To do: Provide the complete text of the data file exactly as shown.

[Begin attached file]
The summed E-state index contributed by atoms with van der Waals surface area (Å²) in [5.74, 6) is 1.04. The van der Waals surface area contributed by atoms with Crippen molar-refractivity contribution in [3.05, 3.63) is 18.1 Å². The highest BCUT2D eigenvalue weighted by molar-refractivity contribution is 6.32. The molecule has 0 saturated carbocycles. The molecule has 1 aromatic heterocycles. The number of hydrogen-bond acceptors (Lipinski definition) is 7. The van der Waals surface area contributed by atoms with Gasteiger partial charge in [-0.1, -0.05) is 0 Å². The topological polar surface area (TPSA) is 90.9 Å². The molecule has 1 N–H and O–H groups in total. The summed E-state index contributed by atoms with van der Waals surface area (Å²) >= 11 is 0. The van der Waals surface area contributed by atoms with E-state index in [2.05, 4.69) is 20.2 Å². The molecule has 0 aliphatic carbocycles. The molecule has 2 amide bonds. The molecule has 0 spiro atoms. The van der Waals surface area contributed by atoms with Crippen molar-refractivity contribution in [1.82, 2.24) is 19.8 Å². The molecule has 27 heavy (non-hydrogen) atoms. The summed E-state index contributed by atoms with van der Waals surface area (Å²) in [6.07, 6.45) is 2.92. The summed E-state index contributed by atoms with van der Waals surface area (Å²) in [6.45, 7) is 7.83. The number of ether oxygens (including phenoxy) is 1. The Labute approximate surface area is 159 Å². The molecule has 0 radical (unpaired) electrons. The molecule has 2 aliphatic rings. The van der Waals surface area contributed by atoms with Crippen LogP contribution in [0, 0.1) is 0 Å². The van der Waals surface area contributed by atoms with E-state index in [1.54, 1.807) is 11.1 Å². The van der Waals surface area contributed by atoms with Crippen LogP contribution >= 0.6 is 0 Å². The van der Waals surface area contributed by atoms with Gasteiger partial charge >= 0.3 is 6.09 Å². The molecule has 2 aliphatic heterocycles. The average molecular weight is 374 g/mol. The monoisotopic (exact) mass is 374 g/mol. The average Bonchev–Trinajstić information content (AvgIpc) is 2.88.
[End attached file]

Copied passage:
The summed E-state index contributed by atoms with van der Waals surface area (Å²) in [5.74, 6) is 1.04. The van der Waals surface area contributed by atoms with Crippen molar-refractivity contribution in [3.05, 3.63) is 18.1 Å². The highest BCUT2D eigenvalue weighted by molar-refractivity contribution is 6.32. The molecule has 0 saturated carbocycles. The molecule has 1 aromatic heterocycles. The number of hydrogen-bond acceptors (Lipinski definition) is 7. The van der Waals surface area contributed by atoms with Gasteiger partial charge in [-0.1, -0.05) is 0 Å². The topological polar surface area (TPSA) is 90.9 Å². The molecule has 1 N–H and O–H groups in total. The summed E-state index contributed by atoms with van der Waals surface area (Å²) >= 11 is 0. The van der Waals surface area contributed by atoms with E-state index in [2.05, 4.69) is 20.2 Å². The molecule has 0 aliphatic carbocycles. The molecule has 2 amide bonds. The molecule has 0 spiro atoms. The van der Waals surface area contributed by atoms with Crippen molar-refractivity contribution in [1.82, 2.24) is 19.8 Å². The molecule has 27 heavy (non-hydrogen) atoms. The summed E-state index contributed by atoms with van der Waals surface area (Å²) in [6.07, 6.45) is 2.92. The summed E-state index contributed by atoms with van der Waals surface area (Å²) in [6.45, 7) is 7.83. The number of ether oxygens (including phenoxy) is 1. The Labute approximate surface area is 159 Å². The molecule has 0 radical (unpaired) electrons. The molecule has 2 aliphatic rings. The van der Waals surface area contributed by atoms with Crippen LogP contribution in [0, 0.1) is 0 Å². The van der Waals surface area contributed by atoms with E-state index in [1.54, 1.807) is 11.1 Å². The van der Waals surface area contributed by atoms with Crippen LogP contribution >= 0.6 is 0 Å². The van der Waals surface area contributed by atoms with Gasteiger partial charge >= 0.3 is 6.09 Å². The molecule has 2 aliphatic heterocycles. The average molecular weight is 374 g/mol. The monoisotopic (exact) mass is 374 g/mol. The average Bonchev–Trinajstić information content (AvgIpc) is 2.88.